Wednesday, December 11, 2013

Hiking Oswegatchie Hills


 Nico is playing The Mathmagician in his school's musical production of The Phantom Tollbooth, and they had a lengthy rehearsal on Sunday.

After I dropped him off at the school, I drove further into Connecticut to hike along Oswegatchie Hill.  There is a nature reserve with trails and a long stretch of woodland upon a broad ledge between granite outcroppings and the estuary of the Niantic River.

Sunday was cold and overcast and the forest was silent.  During my hike, I neither saw nor heard so much as a titmouse, only the occasional cry of distant gulls.  

 First I walked north through woods of oak, beech and hickory and an understory of evergreen mountain laurel.  The white posts of perc testing reminded me that conservationists have been in a struggle for many years to prevent this bit of coastline from being developed into million dollar homes.

Normally as I hike the gloves and hat soon come off, but the still, damp air was strangely biting.  I hiked up into the preserve to an old rock quarry.  

Water was spreading down the gently sloping rock face, some of it frozen in a thin, translucent icy crust.  Beneath the crust ameboid water bodies meandered down the slope, darkly visible beneath the ice.  Their wobbly forms trailed little tails like tadpoles or spermatozoa or slid down as globules, forming and reforming.  They divided and merged and split along different streams, emerging from under the ice as mere water, before gathering themselves back into new metamorphoses under the next sheath of ice.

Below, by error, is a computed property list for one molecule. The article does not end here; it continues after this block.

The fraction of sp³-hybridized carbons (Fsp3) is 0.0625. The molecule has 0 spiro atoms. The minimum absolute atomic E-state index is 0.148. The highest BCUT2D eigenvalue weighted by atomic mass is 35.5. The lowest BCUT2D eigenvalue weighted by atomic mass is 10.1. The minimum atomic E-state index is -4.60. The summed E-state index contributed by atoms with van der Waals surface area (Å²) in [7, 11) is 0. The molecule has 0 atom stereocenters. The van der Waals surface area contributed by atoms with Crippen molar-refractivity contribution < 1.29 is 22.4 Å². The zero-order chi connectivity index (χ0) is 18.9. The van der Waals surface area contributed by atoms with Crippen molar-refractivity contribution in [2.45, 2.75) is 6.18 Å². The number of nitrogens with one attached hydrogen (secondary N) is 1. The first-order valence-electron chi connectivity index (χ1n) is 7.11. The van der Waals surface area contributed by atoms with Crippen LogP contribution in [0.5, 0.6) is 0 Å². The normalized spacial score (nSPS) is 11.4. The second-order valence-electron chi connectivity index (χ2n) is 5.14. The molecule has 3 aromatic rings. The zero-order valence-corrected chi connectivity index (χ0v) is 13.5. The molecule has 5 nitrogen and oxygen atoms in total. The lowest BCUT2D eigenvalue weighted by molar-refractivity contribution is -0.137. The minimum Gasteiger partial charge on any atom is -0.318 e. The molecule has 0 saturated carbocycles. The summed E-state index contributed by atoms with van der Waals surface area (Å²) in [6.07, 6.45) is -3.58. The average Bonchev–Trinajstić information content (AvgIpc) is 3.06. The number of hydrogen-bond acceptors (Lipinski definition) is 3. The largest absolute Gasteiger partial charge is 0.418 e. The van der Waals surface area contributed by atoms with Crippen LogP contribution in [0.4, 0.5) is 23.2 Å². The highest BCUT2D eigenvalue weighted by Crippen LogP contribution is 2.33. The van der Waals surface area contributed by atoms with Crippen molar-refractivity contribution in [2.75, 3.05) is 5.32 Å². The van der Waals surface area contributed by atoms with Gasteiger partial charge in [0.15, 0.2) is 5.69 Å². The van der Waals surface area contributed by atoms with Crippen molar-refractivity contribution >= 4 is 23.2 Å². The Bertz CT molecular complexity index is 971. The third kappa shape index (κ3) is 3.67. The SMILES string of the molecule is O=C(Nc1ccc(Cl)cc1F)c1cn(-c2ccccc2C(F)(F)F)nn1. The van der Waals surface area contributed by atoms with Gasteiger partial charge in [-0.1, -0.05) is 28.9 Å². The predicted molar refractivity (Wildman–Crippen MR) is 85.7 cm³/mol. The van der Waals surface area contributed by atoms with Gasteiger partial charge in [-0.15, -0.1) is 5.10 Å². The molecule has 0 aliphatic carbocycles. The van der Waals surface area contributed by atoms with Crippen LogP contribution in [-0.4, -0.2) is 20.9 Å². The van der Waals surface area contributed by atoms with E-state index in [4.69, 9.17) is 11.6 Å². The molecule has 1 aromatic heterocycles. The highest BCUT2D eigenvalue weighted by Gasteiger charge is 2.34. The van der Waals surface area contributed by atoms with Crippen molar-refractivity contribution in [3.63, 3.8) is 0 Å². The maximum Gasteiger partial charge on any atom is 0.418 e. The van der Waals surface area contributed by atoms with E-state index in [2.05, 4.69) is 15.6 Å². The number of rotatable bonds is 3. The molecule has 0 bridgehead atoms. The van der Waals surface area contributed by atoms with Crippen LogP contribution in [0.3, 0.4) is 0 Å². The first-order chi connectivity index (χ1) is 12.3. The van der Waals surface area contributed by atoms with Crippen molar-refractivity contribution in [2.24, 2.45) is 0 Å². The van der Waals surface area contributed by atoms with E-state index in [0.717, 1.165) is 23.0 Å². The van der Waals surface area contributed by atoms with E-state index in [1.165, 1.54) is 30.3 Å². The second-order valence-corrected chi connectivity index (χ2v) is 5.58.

laurel leaves

I stood for a long time watching this and other dances of ice and water.

The astrologers say I'm a water creature (Pisces, Scorpio rising).  The idea of celestial bodies influencing our lives strikes me as preposterous, but I'm open to the idea that great wisdom is contained in traditional containers like the Zodiac, the Tarot, the I Ching, the Bible and so on.  In any case, I don't mind being called a water creature.  I identify with the mutability and power of water more than the other elements.

Eventually, I pulled myself away from the water and headed back to the car.  I had 6 dollars remaining on a gift card to the Book Barn in Niantic that my friend Charles had given me two years ago.  That together with the $2.16 cents in the car's change drawer would get me a couple of books to read in case I had to wait for Nico to get out of his rehearsal.

pin oak and lichen